Central Appalachia Productivity


Editor’s Note: This is the first in a series of articles presented 

by Weir International Mining Consultants for Coal Leader 

relating to the U.S. coal industry.

Coal Mine Productivity

Figure 1

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    Annual productivity at U.S. coalmines increased every year between 1978 and 2000. However, productivity decreased in both 2001 and 2002 (September year to date). Productivity from Central Appalachia (CAPP) coal mines exhibited the same productivity trend as for the U.S. CAPP surface mines and underground mines both experienced productivity decreases in 2001 and 2002 as shown in Figure 1.

    Approximately 80% of CAPP surface mines and 69% of CAPP underground mines experienced decreases in productivity in 2001 and 2002 compared to 2000. The decrease in productivity at the surface mines was more severe (-18%) than at underground mines (-9%). Productivity statistics for large CAPP surface and underground mines are shown in the table.

Statistics Chart

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Explanations for the decrease in productivity include the following:

• Environmental restrictions (eg.valley-fill and mountaintop removal limitations)

• Regulatory restrictions including truck weight limitations
• Reserve degradation (mining the “best of the rest”) including decreased preparation plant yields and      increased stripping ratios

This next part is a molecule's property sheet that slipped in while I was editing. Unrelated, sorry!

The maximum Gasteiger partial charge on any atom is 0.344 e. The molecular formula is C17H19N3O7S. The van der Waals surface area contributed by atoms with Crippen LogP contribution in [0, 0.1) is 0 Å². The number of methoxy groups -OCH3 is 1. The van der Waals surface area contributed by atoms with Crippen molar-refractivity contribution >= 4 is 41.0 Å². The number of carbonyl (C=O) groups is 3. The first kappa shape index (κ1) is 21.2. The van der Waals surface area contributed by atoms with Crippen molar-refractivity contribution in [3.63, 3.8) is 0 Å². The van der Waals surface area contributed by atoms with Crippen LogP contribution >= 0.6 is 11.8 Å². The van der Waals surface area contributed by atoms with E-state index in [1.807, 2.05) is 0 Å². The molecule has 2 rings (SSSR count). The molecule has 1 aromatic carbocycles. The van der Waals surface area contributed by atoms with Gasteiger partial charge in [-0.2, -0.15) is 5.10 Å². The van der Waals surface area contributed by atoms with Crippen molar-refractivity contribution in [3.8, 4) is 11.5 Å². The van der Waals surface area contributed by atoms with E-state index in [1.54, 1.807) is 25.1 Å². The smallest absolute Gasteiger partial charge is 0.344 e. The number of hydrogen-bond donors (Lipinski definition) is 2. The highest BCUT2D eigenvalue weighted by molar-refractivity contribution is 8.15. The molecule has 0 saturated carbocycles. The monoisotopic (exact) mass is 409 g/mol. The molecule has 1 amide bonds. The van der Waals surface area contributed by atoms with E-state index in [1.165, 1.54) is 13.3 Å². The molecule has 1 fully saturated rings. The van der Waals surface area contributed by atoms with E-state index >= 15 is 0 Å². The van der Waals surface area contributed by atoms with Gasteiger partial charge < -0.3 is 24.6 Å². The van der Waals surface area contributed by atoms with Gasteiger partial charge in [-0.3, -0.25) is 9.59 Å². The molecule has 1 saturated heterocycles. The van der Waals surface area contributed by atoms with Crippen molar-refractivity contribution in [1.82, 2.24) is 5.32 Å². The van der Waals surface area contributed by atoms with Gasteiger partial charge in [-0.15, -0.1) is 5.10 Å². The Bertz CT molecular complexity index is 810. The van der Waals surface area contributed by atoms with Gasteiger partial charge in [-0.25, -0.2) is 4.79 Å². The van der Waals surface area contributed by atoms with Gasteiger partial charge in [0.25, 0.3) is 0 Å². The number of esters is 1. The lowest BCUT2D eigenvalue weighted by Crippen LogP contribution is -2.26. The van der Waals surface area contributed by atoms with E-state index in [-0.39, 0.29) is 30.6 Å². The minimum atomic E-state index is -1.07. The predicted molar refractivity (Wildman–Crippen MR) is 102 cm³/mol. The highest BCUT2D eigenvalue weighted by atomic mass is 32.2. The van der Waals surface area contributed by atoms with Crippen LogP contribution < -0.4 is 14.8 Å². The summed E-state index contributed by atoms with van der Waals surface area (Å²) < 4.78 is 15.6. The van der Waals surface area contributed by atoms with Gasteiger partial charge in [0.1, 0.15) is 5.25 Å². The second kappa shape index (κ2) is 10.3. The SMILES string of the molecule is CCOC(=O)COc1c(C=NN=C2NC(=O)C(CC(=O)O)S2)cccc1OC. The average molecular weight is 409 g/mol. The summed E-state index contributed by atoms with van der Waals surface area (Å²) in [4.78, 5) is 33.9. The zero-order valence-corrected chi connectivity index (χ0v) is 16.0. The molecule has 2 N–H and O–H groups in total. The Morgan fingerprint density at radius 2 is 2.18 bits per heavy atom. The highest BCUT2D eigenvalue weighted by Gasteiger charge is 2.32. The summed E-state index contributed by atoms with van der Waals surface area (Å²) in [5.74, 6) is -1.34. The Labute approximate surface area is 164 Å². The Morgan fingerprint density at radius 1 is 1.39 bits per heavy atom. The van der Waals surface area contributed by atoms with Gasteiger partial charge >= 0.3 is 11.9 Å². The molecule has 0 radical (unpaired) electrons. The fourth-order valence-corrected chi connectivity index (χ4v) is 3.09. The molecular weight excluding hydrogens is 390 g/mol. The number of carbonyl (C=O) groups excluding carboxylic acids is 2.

• Impact of coal price fluctuations, reduction in production shifts at certain mines and voluntary reductions in total production.

Relationship of CAPP productivity and coal prices

Figure 2

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    CAPP F.O.B. mine prices steadily decreased from 1991 through 2000, but surged in late 2000 and 2001. The price increases continued through 2002, primarily as a carryover of contract prices established in

2000 and 2001.

The relationship between F.O.B. mine prices and productivity for the period between 1991 and 2002 is shown in Figure 2, and may be the result of the following factors.
• During periods of low prices, focus is on cost reduction and productivity gains
• During periods of high coal market prices, less efficient coal mines and producers can survive.


Future for CAPP 

    Barring any external influences, such as natural gas shortages or curtailment of all imports, the U.S. Department of Energy (DOE) projects that 2003 CAPP coal prices for new sales are expected to return to 2000 levels, adjusted for inflation, and will remain relatively flat for the next ten years. DOE also forecasts that demand for CAAP coal will decrease by 6% for the next ten years. Less efficient mines are unlikely to survive the double hit of lower coal prices and less demand. For professional advice contact Weir International Mining Consultants at 630-968-5400.    cl

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